The area found itself frequently caught between warring factions, including American Indian and European interests.

By 1797, a young surveyor from Virginia named Lucas Sullivant had founded a permanent settlement on the west bank of the forks of the Scioto River and Olentangy River.

An admirer of Benjamin Franklin, Sullivant chose to name his frontier village "Franklinton".

It is Ohio's third largest metropolitan area, behind Cleveland and Cincinnati. Census Bureau, the Columbus-Marion-Zanesville, OH Combined Statistical Area (which also includes Marion, Chillicothe, and Mount Vernon) has a population of 2,424,831, making it the second largest metropolitan area in Ohio behind Cleveland.

Under the Combined Statistical Area (CSA) model, the Columbus, OH Metropolitan Statistical Area was the 25th largest in the United States. The city proper has also expanded and annexed portions of adjoining Delaware County and Fairfield County.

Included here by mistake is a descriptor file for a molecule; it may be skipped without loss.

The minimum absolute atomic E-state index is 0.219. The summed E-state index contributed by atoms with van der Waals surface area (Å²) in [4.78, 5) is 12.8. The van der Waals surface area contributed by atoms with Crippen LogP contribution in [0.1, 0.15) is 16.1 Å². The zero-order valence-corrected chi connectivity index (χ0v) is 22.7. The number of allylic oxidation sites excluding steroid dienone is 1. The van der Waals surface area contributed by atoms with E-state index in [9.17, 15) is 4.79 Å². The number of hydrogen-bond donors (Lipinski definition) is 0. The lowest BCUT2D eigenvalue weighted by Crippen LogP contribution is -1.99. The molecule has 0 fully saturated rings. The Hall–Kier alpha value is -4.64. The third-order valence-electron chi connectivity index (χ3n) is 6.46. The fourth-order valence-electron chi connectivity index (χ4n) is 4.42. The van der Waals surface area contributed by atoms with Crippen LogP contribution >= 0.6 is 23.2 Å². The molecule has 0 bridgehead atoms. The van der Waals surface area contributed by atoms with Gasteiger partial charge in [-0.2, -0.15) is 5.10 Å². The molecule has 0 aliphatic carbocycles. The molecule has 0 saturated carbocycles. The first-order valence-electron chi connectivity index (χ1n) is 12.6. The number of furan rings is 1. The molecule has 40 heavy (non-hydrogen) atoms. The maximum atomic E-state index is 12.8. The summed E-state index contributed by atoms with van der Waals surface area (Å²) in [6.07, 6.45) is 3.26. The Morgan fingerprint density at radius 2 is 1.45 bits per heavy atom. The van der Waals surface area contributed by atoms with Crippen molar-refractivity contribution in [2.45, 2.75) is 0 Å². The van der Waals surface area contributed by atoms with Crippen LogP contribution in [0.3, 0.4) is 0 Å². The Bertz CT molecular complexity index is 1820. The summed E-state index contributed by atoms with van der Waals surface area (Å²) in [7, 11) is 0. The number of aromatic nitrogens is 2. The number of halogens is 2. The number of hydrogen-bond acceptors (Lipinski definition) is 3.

During this period the region routinely suffered turmoil, massacres and battles.

The 1763 Treaty of Paris ceded the Ohio Country to the British Empire.

A large Irish population settled in the north along Naghten Street (presently Nationwide Boulevard), while the Germans took advantage of the cheap land to the south, creating a community that came to be known as the Das Alte Südende (The Old South End).

Columbus's German population constructed numerous breweries, Trinity Lutheran Seminary, and Capital University.

Over 2,000 Confederate soldiers remain buried at the site, making it one of the North's largest Confederate cemeteries. By virtue of the Morrill Land-Grant Colleges Act, the Ohio Agricultural and Mechanical College (which became The Ohio State University) founded in 1870 on the former estate of William and Hannah Neil. By the end of the 19th century, Columbus was home to several major manufacturing businesses.